Basschshund Dog Breed


Pronunciation: [ Base•shund ]

The Basschshund is a hybrid dog that comes from cross-breeding the Basset Hound with the Dachshund. These medium-sized dogs are playful but stubborn, love company but are fine on their own, and have some habits that must be managed with early and patient training. They are not purebred dogs and as such are not recognized by the American Kennel Club (AKC) or any other established kennel clubs.

Basschshund Breed Details

Breed Specs
Hybrid12-15 yrs.9-12 in.25-45 lbs
  • Friendliness
  • Overall
  • Family Friendly
  • Kid Friendly
  • Pet Friendly
  • Stranger Friendly
  • Maintenance
  • Easy to Groom
  • Energy Level
  • Exercise Needs
  • General Health
  • Shedding Amount
  • Behavior
  • Barks / Howls
  • Easy to Train
  • Guard Dog
  • Playfulness
  • Watch Dog
  • Ownership
  • Apartment Friendly
  • Can Be Alone
  • Good for Busy Owners
  • Good for Novice Owners
  • Intelligence
* The more green the stronger the trait.

This hybrid dog may be put to work as a hunting dog but they are also great companions. Cross-breeding two great purebred hunting dogs may or may not produce as good or better puppies, and they are not the best dogs for first-time families. For semi-experienced dog owners whose homes have kids and other dogs, these dogs are great. Non-canine pets may pose a problem, however, especially small, furry ones.

There are a fair amount of things to consider with Basschshunds:


  • Lovable
  • Fine with kids
  • Little shedding
  • Good watchdogs
  • Few exercise needs
  • Low grooming needs
  • Good apartment dogs
  • Wonderful companions
  • Great with other dogs
  • Not typically prone to separation anxiety


  • May bark a lot
  • Can be stubborn
  • Prone to obesity
  • Not hypoallergenic
  • May love to dig a lot
  • Lots of health concerns
  • Can be difficult to train
  • Can easily injure themselves
  • May bark very loudly or even howl
  • Low tolerance to extreme temperatures
  • Not good with smaller, non-canine pets

Basschshund Breed Description

The Basschshund's purebred parent breeds are both placed in the Hound Dog Group by the AKC. Because both parent breeds are long-bodied, short-legged dogs with a superior sense of smell, you can count on your Basschshund being pretty much the same. There are differences, however, and so some Basschshunds may look more like a Basset Hound than Daschund or vice versa, or it may be a curiously perfect mix of both parents.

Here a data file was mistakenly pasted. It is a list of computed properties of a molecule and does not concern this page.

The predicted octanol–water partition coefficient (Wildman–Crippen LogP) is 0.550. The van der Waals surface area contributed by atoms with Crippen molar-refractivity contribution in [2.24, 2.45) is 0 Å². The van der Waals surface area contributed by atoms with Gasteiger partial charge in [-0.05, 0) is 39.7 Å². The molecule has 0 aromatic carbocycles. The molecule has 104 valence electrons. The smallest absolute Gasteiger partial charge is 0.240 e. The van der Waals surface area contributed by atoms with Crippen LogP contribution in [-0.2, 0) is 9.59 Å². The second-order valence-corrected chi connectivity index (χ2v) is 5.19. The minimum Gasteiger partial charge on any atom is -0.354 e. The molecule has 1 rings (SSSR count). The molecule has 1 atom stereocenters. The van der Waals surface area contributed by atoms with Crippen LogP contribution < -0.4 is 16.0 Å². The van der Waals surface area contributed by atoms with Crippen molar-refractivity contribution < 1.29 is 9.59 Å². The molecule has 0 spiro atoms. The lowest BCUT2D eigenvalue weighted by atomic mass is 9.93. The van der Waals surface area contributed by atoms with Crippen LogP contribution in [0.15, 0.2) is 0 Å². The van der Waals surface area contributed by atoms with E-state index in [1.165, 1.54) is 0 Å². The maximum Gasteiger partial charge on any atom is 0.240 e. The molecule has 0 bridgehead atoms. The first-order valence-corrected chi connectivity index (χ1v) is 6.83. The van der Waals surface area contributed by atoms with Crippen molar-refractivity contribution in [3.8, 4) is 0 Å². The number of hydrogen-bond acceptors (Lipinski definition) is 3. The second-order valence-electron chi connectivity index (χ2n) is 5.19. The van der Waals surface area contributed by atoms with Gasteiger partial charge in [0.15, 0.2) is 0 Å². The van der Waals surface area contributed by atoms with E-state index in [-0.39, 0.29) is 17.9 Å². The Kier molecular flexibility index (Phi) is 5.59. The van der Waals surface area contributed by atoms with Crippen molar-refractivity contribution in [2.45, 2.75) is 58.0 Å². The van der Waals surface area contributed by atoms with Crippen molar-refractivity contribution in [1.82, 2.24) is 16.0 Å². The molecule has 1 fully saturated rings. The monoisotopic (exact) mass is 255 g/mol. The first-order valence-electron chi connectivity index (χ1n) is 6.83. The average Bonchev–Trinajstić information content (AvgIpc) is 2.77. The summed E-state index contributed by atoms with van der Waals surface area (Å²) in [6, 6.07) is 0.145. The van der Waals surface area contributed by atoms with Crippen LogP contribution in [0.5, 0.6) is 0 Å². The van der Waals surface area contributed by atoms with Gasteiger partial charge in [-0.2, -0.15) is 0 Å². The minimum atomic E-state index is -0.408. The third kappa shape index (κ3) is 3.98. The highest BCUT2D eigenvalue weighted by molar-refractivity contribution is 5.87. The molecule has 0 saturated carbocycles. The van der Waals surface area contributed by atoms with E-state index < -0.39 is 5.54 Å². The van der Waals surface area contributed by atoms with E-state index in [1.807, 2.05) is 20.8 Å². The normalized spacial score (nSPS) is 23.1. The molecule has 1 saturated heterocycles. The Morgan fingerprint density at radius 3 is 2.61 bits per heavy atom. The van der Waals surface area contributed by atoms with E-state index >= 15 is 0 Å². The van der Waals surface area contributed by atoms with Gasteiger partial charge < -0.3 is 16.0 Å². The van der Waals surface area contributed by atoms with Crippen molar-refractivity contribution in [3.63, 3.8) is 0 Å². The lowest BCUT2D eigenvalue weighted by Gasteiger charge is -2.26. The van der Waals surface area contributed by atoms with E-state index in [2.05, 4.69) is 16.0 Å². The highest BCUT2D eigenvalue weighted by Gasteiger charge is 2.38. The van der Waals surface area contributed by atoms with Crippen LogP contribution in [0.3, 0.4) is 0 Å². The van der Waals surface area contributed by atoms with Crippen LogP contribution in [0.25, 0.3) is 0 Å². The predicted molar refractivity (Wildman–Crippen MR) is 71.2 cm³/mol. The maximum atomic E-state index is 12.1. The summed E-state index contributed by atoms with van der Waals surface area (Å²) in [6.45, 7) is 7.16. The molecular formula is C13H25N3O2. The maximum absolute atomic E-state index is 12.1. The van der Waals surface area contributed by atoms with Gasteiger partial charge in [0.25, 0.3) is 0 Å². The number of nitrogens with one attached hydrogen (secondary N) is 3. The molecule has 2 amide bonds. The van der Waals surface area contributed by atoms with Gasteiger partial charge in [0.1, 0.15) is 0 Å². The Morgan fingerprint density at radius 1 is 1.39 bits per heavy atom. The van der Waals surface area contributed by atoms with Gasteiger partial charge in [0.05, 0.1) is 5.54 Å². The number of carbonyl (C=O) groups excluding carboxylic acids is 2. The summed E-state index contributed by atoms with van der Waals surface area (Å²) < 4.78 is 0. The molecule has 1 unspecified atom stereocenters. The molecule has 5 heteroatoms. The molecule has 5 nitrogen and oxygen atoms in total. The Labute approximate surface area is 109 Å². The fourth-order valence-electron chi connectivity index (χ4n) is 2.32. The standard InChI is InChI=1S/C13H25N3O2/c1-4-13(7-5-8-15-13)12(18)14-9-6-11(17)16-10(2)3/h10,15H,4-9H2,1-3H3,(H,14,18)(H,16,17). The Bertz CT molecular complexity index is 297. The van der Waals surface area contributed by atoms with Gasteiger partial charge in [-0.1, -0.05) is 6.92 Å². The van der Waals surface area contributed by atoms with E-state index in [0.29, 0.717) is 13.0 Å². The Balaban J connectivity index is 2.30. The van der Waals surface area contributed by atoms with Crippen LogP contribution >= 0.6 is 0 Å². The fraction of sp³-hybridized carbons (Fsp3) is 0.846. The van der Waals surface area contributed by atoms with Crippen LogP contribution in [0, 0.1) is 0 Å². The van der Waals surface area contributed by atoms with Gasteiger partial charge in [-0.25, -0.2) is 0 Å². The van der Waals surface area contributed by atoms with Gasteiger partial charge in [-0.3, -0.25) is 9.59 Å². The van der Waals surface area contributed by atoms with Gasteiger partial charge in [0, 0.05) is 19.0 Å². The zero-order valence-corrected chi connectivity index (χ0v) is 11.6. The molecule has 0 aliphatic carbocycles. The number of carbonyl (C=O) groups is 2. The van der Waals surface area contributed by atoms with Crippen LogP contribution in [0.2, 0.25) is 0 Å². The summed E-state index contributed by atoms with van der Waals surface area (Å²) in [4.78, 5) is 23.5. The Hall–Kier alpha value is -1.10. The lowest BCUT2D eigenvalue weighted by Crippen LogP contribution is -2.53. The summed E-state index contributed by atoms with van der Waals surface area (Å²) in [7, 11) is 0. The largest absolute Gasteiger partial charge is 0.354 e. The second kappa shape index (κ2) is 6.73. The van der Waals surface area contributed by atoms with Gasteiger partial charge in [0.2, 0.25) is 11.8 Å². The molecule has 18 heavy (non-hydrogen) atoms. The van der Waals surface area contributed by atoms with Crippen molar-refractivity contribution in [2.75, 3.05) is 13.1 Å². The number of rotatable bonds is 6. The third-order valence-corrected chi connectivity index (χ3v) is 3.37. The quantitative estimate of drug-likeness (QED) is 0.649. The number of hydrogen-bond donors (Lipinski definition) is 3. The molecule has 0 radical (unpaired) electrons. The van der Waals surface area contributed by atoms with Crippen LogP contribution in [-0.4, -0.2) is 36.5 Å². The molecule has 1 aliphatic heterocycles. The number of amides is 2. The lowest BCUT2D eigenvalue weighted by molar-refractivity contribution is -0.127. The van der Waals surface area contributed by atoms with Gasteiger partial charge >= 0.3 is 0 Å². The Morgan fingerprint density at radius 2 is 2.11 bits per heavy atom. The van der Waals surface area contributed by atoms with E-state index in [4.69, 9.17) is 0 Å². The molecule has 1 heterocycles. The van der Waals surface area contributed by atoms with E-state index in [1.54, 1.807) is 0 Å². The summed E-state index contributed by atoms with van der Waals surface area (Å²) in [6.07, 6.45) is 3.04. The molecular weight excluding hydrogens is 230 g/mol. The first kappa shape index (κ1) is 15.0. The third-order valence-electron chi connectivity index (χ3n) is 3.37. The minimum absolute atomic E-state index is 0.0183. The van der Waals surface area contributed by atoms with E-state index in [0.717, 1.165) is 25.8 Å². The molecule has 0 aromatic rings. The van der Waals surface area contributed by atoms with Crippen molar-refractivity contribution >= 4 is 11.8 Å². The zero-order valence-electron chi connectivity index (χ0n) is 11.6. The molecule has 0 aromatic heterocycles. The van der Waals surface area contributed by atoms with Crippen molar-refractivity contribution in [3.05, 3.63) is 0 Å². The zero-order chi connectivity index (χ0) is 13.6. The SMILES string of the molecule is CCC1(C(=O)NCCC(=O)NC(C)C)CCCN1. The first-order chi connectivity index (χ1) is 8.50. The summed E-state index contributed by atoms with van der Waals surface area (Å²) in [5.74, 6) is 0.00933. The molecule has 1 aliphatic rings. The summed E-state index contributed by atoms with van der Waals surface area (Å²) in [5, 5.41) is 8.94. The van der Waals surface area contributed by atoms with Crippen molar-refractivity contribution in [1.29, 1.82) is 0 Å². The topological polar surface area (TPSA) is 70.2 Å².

Like the more general features, both parent breeds are very intelligent and are sure to pass this on to all their puppies. These hybrid dogs will want to be mentally stimulated, and they are great with agility games, food puzzles and the like. They like to learn on their own, and they can do so swiftly.

They may give the appearance of being awkward and clumsy, but these dogs are sure-footed, balanced and confident in their stride and movements. They are extremely curious and love to dig, and they will try to get into places that are hard for you to retrieve them if they decide they wish to stay there. There is also the possibility that they will have the deep, loud, baying bark of their Basset Hound parent.

These dogs aren't lazy, but they do like to lie around a bit. A couple of hours daily of walking (or running) and play with other dogs in the backyard or at the dog park will keep them fit and happy.

Basschshund Health

Many hybrid dogs typically have hybrid vigor to help against inheriting some or most of their parent breeds' health problems, but the Basschshund is not really one of those lucky hybrids. They tend to have a lot of their parents' problems due to their long bodies, short legs, and other physical aspects. As their parent breeds are usually very active dogs — especially when hunting — these hybrid dogs generally inherit the desire to eat a lot and be somewhat dangerously overactive. All of these aspects can add up to a lot of problems, most of which can be mitigated with careful diets and proper care.

If you are going to adopt a Basschshund, you should be aware of these potential issues:

  • Obesity
  • Bloating
  • Diabetes
  • Deafness
  • Allergies
  • Depression
  • Back injuries
  • Hip Dysplasia
  • Ear infections
  • Restlessness
  • Eye problems
  • Blood diseases
  • Von Willebrand's
  • Rapid heart rate
  • Bone inflammation
  • Excessive drooling
  • Cushings Syndrome

Despite all the potential problems, these dogs have an average lifespan of 12 to 15 years

  • Allergies
  • Back Issues
  • Bloat
  • Cushing's Syndrome
  • Deafness
  • Ear Infections
  • Eye Problems
  • Heart Murmurs
  • Hip Dysplasia
  • Obesity
  • Panosteitis
  • Patellar Luxation
  • Thrombopathia
  • Von Willebrand's Disease
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